“Feast of Fools” April 1, 2018 with Rev. Kendyl Gibbons
Click here to start at the sermon.
So, Easter is supposed to be about spring, right? Tulips, bunnies, fancy hats? April fool! Oestara, the ancient goddess of the east, of dawn, and of springtime, is fickle – teasing us with warmer days and crocus blossoms, only to smack us again with frosty mornings and snow fall. Nobody wants an orgy in the newly plowed fields on a day like this, I promise you. So today we have not only spring, and its fickleness, as well as one of the central myths of Christianity, about the death and resurrection of Jesus, but also the image of the April fool, the trickster and magician, reminding us that things are not always what they seem, and yet if the emperor looks naked, it’s probably because in fact he has no clothes. And, let us not forget the beginning of Passover week amongst our Jewish friends. An interesting collection of motifs, wouldn’t you say?
It is fairly easy to see the trickster and April fool motif at work in the Passover story. To begin with, Moses has to have appeared foolish, presenting himself to Pharaoh with the bald demand, Let my people go; his own community wanted to know if this was some kind of bad joke. If you follow the sequence of encounters with Pharaoh as the plagues worsen, it seems that they are engaging in a series of competitive sleight of hand tricks, where the court magicians match Moses and Aaron stunt for stunt. Finally, when Pharaoh gives permission for the band of foreign slaves to go worship their god in the wilderness, and the Hebrews indicate that they are not planning to return by fleeing across the Sea of Reeds, it’s hard not to imagine them laughing at the heavy war chariots and armed soldiers stuck in the mud trying to follow them. If you really want freedom, this story teaches me, go lightly in the world; don’t build your identity around things you aren’t willing to leave behind when it is time to move on, or things that will bog you down on the journey. It is the fool, with no dignity to preserve, who can speak the demand and the promise of liberation from our bondage.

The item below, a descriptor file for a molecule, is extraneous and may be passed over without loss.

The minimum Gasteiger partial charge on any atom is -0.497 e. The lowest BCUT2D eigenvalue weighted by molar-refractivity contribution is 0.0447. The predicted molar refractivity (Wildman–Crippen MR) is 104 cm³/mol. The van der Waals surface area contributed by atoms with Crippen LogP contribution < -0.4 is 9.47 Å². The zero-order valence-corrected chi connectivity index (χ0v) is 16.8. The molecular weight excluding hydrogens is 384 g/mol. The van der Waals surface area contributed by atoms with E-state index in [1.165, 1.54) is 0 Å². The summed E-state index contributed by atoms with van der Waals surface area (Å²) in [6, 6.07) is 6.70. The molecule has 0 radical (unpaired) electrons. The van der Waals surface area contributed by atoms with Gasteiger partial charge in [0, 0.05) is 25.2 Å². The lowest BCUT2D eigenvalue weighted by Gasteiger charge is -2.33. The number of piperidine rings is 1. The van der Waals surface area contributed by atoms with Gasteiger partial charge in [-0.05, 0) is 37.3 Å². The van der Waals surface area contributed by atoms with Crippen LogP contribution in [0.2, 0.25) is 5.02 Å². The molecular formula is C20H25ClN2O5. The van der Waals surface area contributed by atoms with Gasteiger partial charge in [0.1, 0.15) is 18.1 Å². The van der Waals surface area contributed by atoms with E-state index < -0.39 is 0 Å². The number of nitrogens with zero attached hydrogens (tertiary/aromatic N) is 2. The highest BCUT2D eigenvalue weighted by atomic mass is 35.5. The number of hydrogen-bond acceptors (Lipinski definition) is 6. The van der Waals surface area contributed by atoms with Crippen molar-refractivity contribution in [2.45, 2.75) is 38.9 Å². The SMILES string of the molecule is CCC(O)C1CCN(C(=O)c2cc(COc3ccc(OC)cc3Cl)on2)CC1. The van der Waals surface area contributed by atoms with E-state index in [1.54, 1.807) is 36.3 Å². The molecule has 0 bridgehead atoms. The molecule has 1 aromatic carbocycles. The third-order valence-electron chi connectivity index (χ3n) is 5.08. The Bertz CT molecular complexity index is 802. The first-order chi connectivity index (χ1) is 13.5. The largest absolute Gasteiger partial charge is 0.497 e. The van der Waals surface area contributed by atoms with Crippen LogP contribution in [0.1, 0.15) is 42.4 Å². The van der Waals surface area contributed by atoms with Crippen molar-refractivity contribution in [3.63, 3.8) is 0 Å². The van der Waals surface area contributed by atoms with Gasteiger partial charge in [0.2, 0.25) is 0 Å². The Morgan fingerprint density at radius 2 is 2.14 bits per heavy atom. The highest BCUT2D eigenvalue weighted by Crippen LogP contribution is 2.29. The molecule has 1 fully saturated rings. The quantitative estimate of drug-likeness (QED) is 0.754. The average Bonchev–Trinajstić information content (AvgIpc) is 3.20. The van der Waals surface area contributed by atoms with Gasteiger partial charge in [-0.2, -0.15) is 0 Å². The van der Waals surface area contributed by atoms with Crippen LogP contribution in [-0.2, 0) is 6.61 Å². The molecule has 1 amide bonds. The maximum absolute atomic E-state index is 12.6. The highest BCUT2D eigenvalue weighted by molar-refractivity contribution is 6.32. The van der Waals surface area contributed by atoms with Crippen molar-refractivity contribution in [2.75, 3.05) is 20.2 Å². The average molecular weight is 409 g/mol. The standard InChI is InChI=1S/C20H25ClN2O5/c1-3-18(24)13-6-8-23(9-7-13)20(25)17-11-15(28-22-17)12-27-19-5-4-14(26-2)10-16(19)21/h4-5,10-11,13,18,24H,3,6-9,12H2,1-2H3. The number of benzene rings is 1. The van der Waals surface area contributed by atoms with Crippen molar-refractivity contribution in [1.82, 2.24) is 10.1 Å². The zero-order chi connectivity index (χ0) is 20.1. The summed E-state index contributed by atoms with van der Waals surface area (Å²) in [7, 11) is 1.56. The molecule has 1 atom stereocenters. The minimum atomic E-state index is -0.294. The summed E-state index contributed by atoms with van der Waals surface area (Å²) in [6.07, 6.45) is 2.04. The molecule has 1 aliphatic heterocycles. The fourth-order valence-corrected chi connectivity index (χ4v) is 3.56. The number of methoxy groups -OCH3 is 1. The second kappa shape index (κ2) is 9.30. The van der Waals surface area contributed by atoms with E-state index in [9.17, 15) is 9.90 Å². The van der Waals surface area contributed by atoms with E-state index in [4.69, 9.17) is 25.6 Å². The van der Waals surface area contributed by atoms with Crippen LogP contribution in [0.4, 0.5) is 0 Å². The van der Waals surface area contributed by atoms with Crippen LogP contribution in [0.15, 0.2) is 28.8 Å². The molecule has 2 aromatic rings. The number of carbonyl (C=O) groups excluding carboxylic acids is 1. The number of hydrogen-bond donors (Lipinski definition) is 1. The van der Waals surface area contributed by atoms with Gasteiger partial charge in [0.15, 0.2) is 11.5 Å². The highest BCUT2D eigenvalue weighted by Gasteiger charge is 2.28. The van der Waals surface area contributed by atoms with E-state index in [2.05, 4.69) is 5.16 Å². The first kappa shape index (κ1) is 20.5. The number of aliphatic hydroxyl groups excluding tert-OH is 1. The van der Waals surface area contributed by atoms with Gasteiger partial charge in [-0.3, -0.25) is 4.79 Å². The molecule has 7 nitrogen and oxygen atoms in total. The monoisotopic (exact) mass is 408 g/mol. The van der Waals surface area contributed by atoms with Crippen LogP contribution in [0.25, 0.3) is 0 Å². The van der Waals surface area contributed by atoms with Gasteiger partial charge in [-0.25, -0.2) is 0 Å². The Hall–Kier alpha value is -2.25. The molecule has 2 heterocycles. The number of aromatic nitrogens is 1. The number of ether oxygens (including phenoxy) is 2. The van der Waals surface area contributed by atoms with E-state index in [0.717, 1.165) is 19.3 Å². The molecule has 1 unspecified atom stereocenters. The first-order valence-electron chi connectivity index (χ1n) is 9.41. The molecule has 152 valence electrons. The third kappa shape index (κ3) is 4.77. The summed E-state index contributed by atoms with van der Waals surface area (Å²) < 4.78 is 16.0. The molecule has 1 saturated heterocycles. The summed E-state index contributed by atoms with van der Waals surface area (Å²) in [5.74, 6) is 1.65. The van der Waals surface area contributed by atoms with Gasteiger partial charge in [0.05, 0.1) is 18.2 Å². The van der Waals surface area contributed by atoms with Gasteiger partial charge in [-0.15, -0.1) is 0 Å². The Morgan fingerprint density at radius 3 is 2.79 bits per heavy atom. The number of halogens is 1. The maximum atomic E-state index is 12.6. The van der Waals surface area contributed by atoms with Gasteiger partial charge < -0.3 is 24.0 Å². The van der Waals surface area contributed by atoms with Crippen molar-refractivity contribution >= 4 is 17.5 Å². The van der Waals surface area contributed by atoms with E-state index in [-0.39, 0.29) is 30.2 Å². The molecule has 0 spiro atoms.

Then there is the motif of Jesus as holy fool, as described by Harvey Cox in our reading earlier. I think that Cox is correct, that the perception of the prophetic clown works better when the church about Jesus – as opposed to the faith of Jesus – is not in a position of cultural ascendancy. In fact, it is hard to grasp much of anything about the actual teachings and ministry of Jesus as recorded in the gospels, without understanding him as a leader of resistance against the Roman oppression of Israel. Standing quite self-consciously in the ancient traditions of the Hebrew prophets, he challenged both the economic and political domination of Rome, and the rigid fundamentalism of institutional Judaism, including the wealth and corruption of the Jerusalem temple. The vision of a messianic savior who would lead an armed revolt against the Roman invaders only served to perpetuate a useless power struggle and play into the hands of the oppressors, he taught. Secede from that whole conflict, which no one would ever really win, which offered only the illusion of control and the reality of suffering. Put your energy not into the dynasties of this world, but into the lived community of the kingdom of god; the only possibility that mattered anyway. A lot of people thought he was crazy, of course. The Roman occupation was an on-going crisis; how were you supposed to opt out? But for those who experienced his charisma, his compassion, his healing attention, his contagious conviction that god’s love was present in human community and nowhere else, a new window opened up. Unlike the religious authorities, Jesus was willing to clown around; to mock Pilate’s grand entry to Jerusalem with his own spoof parade of palms, to answer academic challenges with riddles, to take the position of a servant and wash his followers’ feet. Even in some of the texts that we take with such seriousness today, I think he was teasing; punning on Peter’s name and saying “on this rock I will build my household of faith,” even the bread and wine of the last supper were a riff on the Passover meal, to be eaten the next day, where food is a metaphor for memory of the past in Egypt, which Jesus turns into a vision of the future in the realm of god.